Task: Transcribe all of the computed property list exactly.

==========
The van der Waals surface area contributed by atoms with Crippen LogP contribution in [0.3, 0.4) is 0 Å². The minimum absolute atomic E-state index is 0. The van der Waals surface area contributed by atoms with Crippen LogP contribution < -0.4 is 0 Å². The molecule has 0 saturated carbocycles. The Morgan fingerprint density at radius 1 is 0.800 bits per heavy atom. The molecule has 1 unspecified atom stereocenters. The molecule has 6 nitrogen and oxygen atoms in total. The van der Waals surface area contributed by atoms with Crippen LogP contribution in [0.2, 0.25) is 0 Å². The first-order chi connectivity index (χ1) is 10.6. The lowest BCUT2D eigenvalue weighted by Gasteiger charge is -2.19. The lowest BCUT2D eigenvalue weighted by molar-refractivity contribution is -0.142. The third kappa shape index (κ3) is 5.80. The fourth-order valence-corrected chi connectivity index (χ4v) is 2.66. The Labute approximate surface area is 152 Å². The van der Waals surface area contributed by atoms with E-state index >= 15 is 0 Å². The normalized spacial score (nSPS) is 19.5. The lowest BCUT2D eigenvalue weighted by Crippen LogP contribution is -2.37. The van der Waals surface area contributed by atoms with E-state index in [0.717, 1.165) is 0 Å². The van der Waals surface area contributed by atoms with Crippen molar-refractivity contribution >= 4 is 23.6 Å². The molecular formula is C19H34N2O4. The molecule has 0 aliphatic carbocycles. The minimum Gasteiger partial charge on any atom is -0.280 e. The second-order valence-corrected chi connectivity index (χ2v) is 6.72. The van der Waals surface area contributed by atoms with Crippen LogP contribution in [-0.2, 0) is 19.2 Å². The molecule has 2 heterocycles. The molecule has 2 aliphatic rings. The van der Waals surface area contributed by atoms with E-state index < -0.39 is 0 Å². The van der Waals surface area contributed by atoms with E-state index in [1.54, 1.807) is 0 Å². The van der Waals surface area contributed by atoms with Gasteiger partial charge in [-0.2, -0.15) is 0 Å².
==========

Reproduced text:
The van der Waals surface area contributed by atoms with Crippen LogP contribution in [0.3, 0.4) is 0 Å². The minimum absolute atomic E-state index is 0. The van der Waals surface area contributed by atoms with Crippen LogP contribution < -0.4 is 0 Å². The molecule has 0 saturated carbocycles. The Morgan fingerprint density at radius 1 is 0.800 bits per heavy atom. The molecule has 1 unspecified atom stereocenters. The molecule has 6 nitrogen and oxygen atoms in total. The van der Waals surface area contributed by atoms with Crippen LogP contribution in [0.2, 0.25) is 0 Å². The first-order chi connectivity index (χ1) is 10.6. The lowest BCUT2D eigenvalue weighted by Gasteiger charge is -2.19. The lowest BCUT2D eigenvalue weighted by molar-refractivity contribution is -0.142. The third kappa shape index (κ3) is 5.80. The fourth-order valence-corrected chi connectivity index (χ4v) is 2.66. The Labute approximate surface area is 152 Å². The van der Waals surface area contributed by atoms with E-state index >= 15 is 0 Å². The normalized spacial score (nSPS) is 19.5. The lowest BCUT2D eigenvalue weighted by Crippen LogP contribution is -2.37. The van der Waals surface area contributed by atoms with E-state index in [0.717, 1.165) is 0 Å². The van der Waals surface area contributed by atoms with Crippen molar-refractivity contribution >= 4 is 23.6 Å². The molecular formula is C19H34N2O4. The molecule has 0 aliphatic carbocycles. The minimum Gasteiger partial charge on any atom is -0.280 e. The second-order valence-corrected chi connectivity index (χ2v) is 6.72. The van der Waals surface area contributed by atoms with Crippen LogP contribution in [-0.2, 0) is 19.2 Å². The molecule has 2 heterocycles. The molecule has 2 aliphatic rings. The van der Waals surface area contributed by atoms with E-state index < -0.39 is 0 Å². The van der Waals surface area contributed by atoms with E-state index in [1.54, 1.807) is 0 Å². The van der Waals surface area contributed by atoms with Gasteiger partial charge in [-0.2, -0.15) is 0 Å².